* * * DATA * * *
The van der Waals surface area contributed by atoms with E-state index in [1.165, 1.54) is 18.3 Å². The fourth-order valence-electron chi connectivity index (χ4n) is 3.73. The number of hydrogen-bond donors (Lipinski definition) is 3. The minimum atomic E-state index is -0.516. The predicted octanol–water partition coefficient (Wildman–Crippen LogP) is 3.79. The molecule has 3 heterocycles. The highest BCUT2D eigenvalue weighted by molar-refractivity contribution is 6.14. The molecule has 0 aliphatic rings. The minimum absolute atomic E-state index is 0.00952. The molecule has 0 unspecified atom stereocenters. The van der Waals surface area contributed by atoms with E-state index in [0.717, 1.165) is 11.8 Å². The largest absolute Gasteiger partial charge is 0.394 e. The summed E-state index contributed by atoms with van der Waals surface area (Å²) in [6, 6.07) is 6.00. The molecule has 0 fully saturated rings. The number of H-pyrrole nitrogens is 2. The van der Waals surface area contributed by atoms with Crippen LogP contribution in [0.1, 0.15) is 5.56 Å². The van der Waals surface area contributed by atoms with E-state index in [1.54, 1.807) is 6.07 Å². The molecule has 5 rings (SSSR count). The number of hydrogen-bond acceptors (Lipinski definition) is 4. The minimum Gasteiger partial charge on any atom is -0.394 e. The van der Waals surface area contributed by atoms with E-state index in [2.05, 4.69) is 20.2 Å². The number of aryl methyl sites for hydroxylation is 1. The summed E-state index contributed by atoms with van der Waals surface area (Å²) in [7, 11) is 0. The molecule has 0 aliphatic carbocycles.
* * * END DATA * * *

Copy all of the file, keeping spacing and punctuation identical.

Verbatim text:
The van der Waals surface area contributed by atoms with E-state index in [1.165, 1.54) is 18.3 Å². The fourth-order valence-electron chi connectivity index (χ4n) is 3.73. The number of hydrogen-bond donors (Lipinski definition) is 3. The minimum atomic E-state index is -0.516. The predicted octanol–water partition coefficient (Wildman–Crippen LogP) is 3.79. The molecule has 3 heterocycles. The highest BCUT2D eigenvalue weighted by molar-refractivity contribution is 6.14. The molecule has 0 aliphatic rings. The minimum absolute atomic E-state index is 0.00952. The molecule has 0 unspecified atom stereocenters. The van der Waals surface area contributed by atoms with E-state index in [0.717, 1.165) is 11.8 Å². The largest absolute Gasteiger partial charge is 0.394 e. The summed E-state index contributed by atoms with van der Waals surface area (Å²) in [6, 6.07) is 6.00. The molecule has 0 fully saturated rings. The number of H-pyrrole nitrogens is 2. The van der Waals surface area contributed by atoms with Crippen LogP contribution in [0.1, 0.15) is 5.56 Å². The van der Waals surface area contributed by atoms with E-state index in [1.54, 1.807) is 6.07 Å². The molecule has 5 rings (SSSR count). The number of hydrogen-bond acceptors (Lipinski definition) is 4. The minimum Gasteiger partial charge on any atom is -0.394 e. The van der Waals surface area contributed by atoms with E-state index in [2.05, 4.69) is 20.2 Å². The number of aryl methyl sites for hydroxylation is 1. The summed E-state index contributed by atoms with van der Waals surface area (Å²) in [7, 11) is 0. The molecule has 0 aliphatic carbocycles.